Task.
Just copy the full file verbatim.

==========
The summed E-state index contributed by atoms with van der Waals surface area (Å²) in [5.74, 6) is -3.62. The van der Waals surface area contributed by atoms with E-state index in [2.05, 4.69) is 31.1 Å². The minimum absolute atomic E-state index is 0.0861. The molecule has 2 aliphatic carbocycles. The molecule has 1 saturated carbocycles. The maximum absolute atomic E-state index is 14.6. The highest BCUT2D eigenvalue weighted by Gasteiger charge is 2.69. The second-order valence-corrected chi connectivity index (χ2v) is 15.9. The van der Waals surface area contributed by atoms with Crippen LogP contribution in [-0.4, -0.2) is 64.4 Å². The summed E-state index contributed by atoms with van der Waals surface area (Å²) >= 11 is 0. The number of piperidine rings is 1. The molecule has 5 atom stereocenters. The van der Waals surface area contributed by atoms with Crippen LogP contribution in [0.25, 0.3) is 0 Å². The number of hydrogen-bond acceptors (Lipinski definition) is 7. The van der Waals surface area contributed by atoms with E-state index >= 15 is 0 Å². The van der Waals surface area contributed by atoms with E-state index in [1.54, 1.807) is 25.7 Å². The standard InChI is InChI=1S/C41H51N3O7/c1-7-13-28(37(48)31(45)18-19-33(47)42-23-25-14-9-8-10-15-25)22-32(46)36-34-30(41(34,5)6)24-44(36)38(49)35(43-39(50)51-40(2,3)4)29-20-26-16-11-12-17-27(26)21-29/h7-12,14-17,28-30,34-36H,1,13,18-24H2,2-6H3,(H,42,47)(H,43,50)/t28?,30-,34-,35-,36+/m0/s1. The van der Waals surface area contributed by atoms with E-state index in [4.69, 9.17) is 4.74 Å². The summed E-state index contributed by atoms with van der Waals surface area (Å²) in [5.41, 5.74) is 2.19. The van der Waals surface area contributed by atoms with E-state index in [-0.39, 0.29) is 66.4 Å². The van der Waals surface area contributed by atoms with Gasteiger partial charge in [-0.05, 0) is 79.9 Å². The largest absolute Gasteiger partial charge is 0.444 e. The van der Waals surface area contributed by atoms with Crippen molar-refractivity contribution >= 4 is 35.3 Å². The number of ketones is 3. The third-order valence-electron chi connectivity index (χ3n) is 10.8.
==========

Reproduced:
The summed E-state index contributed by atoms with van der Waals surface area (Å²) in [5.74, 6) is -3.62. The van der Waals surface area contributed by atoms with E-state index in [2.05, 4.69) is 31.1 Å². The minimum absolute atomic E-state index is 0.0861. The molecule has 2 aliphatic carbocycles. The molecule has 1 saturated carbocycles. The maximum absolute atomic E-state index is 14.6. The highest BCUT2D eigenvalue weighted by Gasteiger charge is 2.69. The second-order valence-corrected chi connectivity index (χ2v) is 15.9. The van der Waals surface area contributed by atoms with Crippen LogP contribution in [-0.4, -0.2) is 64.4 Å². The summed E-state index contributed by atoms with van der Waals surface area (Å²) >= 11 is 0. The number of piperidine rings is 1. The molecule has 5 atom stereocenters. The van der Waals surface area contributed by atoms with Crippen LogP contribution in [0.25, 0.3) is 0 Å². The number of hydrogen-bond acceptors (Lipinski definition) is 7. The van der Waals surface area contributed by atoms with E-state index >= 15 is 0 Å². The van der Waals surface area contributed by atoms with E-state index in [1.54, 1.807) is 25.7 Å². The standard InChI is InChI=1S/C41H51N3O7/c1-7-13-28(37(48)31(45)18-19-33(47)42-23-25-14-9-8-10-15-25)22-32(46)36-34-30(41(34,5)6)24-44(36)38(49)35(43-39(50)51-40(2,3)4)29-20-26-16-11-12-17-27(26)21-29/h7-12,14-17,28-30,34-36H,1,13,18-24H2,2-6H3,(H,42,47)(H,43,50)/t28?,30-,34-,35-,36+/m0/s1. The van der Waals surface area contributed by atoms with E-state index in [4.69, 9.17) is 4.74 Å². The summed E-state index contributed by atoms with van der Waals surface area (Å²) in [5.41, 5.74) is 2.19. The van der Waals surface area contributed by atoms with E-state index in [-0.39, 0.29) is 66.4 Å². The van der Waals surface area contributed by atoms with Gasteiger partial charge in [-0.05, 0) is 79.9 Å². The largest absolute Gasteiger partial charge is 0.444 e. The van der Waals surface area contributed by atoms with Crippen molar-refractivity contribution >= 4 is 35.3 Å². The number of ketones is 3. The third-order valence-electron chi connectivity index (χ3n) is 10.8.